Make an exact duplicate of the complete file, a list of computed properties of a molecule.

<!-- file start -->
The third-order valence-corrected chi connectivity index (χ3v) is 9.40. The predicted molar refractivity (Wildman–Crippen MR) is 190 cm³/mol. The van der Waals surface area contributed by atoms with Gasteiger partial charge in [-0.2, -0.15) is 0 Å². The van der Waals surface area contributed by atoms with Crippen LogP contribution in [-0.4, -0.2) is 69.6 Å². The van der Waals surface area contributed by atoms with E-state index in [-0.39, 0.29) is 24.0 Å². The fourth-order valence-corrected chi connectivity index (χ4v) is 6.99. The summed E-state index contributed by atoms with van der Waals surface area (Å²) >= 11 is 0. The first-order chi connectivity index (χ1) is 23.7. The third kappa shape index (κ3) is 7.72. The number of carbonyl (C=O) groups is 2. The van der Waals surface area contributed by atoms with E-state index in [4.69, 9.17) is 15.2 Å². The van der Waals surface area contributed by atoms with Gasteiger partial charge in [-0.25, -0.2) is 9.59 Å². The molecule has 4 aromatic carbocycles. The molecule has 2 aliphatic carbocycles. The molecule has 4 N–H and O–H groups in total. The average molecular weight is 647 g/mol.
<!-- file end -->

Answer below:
The third-order valence-corrected chi connectivity index (χ3v) is 9.40. The predicted molar refractivity (Wildman–Crippen MR) is 190 cm³/mol. The van der Waals surface area contributed by atoms with Gasteiger partial charge in [-0.2, -0.15) is 0 Å². The van der Waals surface area contributed by atoms with Crippen LogP contribution in [-0.4, -0.2) is 69.6 Å². The van der Waals surface area contributed by atoms with E-state index in [-0.39, 0.29) is 24.0 Å². The fourth-order valence-corrected chi connectivity index (χ4v) is 6.99. The summed E-state index contributed by atoms with van der Waals surface area (Å²) >= 11 is 0. The first-order chi connectivity index (χ1) is 23.7. The third kappa shape index (κ3) is 7.72. The number of carbonyl (C=O) groups is 2. The van der Waals surface area contributed by atoms with E-state index in [4.69, 9.17) is 15.2 Å². The van der Waals surface area contributed by atoms with Gasteiger partial charge in [-0.25, -0.2) is 9.59 Å². The molecule has 4 aromatic carbocycles. The molecule has 2 aliphatic carbocycles. The molecule has 4 N–H and O–H groups in total. The average molecular weight is 647 g/mol.